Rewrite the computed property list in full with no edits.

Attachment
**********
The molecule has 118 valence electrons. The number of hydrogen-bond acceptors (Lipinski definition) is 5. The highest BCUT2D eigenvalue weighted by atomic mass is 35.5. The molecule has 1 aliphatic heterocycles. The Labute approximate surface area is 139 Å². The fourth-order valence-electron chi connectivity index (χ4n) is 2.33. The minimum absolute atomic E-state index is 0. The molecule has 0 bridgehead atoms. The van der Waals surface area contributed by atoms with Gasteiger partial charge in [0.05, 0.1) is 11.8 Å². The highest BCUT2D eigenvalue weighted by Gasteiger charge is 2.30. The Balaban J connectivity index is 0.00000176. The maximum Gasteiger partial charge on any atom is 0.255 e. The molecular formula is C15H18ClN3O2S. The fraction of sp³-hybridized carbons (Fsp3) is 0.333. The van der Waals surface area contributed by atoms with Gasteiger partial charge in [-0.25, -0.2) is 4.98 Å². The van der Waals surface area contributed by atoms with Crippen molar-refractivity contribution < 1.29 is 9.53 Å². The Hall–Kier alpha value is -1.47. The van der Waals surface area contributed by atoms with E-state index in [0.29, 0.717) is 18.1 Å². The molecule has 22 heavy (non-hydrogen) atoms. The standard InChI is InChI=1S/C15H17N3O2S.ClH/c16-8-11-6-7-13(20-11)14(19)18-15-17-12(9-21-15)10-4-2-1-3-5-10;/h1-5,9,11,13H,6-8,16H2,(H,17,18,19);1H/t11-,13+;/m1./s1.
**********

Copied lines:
The molecule has 118 valence electrons. The number of hydrogen-bond acceptors (Lipinski definition) is 5. The highest BCUT2D eigenvalue weighted by atomic mass is 35.5. The molecule has 1 aliphatic heterocycles. The Labute approximate surface area is 139 Å². The fourth-order valence-electron chi connectivity index (χ4n) is 2.33. The minimum absolute atomic E-state index is 0. The molecule has 0 bridgehead atoms. The van der Waals surface area contributed by atoms with Gasteiger partial charge in [0.05, 0.1) is 11.8 Å². The highest BCUT2D eigenvalue weighted by Gasteiger charge is 2.30. The Balaban J connectivity index is 0.00000176. The maximum Gasteiger partial charge on any atom is 0.255 e. The molecular formula is C15H18ClN3O2S. The fraction of sp³-hybridized carbons (Fsp3) is 0.333. The van der Waals surface area contributed by atoms with Gasteiger partial charge in [-0.25, -0.2) is 4.98 Å². The van der Waals surface area contributed by atoms with Crippen molar-refractivity contribution < 1.29 is 9.53 Å². The Hall–Kier alpha value is -1.47. The van der Waals surface area contributed by atoms with E-state index in [0.29, 0.717) is 18.1 Å². The molecule has 22 heavy (non-hydrogen) atoms. The standard InChI is InChI=1S/C15H17N3O2S.ClH/c16-8-11-6-7-13(20-11)14(19)18-15-17-12(9-21-15)10-4-2-1-3-5-10;/h1-5,9,11,13H,6-8,16H2,(H,17,18,19);1H/t11-,13+;/m1./s1.